From what I've learned when you used verb + たら, you are saying an if condition. While reading I came across:

起きたら生えてたの which I interpretate as "When I woke up, (they) had (already) grew."

Is this correct? sometimes たら or others conditionals works as "when"?


2 Answers 2


Whether to translate it as “when” or “if” is due to a distinction English makes and has little to do with Japanese.

たら focuses on a state where some event has just completed. If that event is hypothetical, “if” would be more appropriate. In your case, the main clause talks about something the speaker actually found out at some point in the past. Then the completed event of her waking up cannot be hypothetical.

I think the term “conditional” is misleading.

  • +1 for emphasizing the difference in language structures. So much confusion arises from trying to understand Japanese after translation into English (or vice versa). Oct 28, 2022 at 4:41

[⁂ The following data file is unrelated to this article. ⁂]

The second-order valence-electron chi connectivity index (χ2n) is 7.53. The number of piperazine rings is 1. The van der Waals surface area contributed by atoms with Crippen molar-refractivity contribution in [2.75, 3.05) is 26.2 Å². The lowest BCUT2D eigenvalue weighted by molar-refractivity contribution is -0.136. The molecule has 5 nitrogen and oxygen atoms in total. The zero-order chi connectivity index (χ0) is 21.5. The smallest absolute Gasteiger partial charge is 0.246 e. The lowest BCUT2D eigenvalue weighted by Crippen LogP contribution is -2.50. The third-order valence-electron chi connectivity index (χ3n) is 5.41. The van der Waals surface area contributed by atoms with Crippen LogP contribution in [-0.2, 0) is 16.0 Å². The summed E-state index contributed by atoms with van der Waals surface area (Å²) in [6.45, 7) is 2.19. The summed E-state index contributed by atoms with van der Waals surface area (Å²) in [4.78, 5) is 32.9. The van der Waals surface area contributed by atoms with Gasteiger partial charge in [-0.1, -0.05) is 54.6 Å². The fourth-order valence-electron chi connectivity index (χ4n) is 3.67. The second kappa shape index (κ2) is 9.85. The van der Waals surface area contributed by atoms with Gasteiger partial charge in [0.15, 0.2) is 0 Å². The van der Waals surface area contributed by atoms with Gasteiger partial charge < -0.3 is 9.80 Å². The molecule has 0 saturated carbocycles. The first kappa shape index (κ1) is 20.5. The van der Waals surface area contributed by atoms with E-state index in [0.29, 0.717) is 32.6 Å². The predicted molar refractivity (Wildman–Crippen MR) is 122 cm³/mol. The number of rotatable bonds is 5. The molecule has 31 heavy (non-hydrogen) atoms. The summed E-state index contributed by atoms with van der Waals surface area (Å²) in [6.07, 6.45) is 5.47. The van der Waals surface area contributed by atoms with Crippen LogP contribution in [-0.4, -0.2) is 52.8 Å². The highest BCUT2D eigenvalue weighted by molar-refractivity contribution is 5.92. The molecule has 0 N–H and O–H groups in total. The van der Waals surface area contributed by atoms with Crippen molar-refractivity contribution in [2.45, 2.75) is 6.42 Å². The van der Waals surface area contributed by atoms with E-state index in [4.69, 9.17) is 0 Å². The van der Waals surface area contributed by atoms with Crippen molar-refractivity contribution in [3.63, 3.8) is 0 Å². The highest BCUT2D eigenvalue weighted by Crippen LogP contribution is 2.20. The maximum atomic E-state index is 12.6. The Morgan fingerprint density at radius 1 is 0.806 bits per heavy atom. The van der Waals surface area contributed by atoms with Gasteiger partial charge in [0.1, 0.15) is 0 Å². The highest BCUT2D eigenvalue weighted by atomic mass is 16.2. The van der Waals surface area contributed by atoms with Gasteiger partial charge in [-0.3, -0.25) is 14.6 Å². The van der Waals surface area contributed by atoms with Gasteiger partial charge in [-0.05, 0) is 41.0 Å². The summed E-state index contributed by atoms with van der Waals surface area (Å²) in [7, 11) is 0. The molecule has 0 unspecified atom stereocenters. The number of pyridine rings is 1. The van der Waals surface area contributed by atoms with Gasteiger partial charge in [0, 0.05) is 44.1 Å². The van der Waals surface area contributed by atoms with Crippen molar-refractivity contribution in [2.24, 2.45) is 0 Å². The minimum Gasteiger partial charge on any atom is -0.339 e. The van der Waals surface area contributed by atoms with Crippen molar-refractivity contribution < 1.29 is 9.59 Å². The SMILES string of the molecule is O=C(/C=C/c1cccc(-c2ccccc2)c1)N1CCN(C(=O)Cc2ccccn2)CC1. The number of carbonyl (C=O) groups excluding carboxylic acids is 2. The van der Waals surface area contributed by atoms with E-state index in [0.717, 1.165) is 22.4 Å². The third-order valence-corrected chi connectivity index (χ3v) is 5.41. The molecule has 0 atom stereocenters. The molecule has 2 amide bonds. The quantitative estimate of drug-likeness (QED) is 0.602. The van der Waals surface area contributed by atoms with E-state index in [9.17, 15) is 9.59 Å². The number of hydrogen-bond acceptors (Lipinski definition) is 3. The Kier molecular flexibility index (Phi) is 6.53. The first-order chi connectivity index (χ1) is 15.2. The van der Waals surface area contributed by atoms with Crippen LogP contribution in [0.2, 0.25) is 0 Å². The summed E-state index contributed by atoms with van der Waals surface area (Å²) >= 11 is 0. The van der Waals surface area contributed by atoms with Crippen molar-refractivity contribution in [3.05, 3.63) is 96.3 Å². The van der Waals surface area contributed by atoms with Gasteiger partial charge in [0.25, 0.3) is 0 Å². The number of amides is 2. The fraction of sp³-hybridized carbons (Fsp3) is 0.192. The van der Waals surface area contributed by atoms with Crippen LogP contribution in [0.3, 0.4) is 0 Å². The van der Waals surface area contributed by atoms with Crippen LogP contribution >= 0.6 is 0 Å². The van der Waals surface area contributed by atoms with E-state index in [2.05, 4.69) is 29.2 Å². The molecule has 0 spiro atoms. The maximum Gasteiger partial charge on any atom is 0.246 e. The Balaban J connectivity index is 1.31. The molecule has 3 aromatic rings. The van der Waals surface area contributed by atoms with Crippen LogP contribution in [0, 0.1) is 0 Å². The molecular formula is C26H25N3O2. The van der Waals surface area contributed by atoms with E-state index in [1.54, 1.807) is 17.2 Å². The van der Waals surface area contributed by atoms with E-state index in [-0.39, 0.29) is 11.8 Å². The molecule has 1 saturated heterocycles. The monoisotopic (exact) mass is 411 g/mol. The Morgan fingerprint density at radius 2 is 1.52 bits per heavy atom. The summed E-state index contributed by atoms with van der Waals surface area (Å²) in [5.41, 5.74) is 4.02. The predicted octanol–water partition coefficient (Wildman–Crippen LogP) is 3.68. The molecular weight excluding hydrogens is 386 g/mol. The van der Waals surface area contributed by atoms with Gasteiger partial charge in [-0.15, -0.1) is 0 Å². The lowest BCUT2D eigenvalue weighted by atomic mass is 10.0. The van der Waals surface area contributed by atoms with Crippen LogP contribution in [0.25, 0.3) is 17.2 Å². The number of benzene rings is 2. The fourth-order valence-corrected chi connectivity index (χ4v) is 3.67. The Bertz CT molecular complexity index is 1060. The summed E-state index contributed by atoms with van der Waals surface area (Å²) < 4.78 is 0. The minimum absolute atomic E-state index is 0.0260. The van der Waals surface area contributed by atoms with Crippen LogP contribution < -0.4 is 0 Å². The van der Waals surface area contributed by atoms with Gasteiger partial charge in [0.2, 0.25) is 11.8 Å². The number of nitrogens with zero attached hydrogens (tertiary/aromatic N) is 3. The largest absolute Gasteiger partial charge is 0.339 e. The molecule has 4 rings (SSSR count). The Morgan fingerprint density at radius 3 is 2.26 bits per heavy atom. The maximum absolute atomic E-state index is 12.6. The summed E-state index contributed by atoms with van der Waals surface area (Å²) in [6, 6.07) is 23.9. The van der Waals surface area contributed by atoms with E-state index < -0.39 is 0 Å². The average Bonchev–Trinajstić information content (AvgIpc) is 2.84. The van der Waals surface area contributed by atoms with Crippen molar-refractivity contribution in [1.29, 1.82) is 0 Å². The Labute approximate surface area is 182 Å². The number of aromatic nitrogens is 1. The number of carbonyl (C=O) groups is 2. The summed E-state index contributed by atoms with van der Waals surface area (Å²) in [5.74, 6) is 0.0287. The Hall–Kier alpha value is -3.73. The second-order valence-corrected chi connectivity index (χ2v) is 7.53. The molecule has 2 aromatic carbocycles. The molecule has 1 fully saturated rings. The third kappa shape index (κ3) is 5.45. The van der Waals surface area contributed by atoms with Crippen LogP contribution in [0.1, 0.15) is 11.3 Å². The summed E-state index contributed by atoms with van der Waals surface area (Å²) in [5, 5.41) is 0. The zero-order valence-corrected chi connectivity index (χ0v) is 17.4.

The ~たら ending does indeed also serve as "when", not just "if". One of my Japanese teachers years ago explained this as a contraction from ~てから. While that fits for the meaning, my research over the years into Japanese etymologies suggests that this isn't the derivation.

The ~と conditional could sometimes also be translated as "when".

  • 起きる[と]{●}二日酔いになっているはず
    I expect you'll have a hangover when you wake up.

The ~えば conditional does not have any such "when" connotations.

  • 1
    起きると二日酔いになるはず sounds weird to me. It sounds like you consider the possibility that this person might not wake and if they do, it will automatically result in them getting a hangover. I would say 起きたら二日酔いになっているはず.
    – aguijonazo
    Oct 28, 2022 at 2:44
  • Dough mow alligator! Oct 28, 2022 at 2:55

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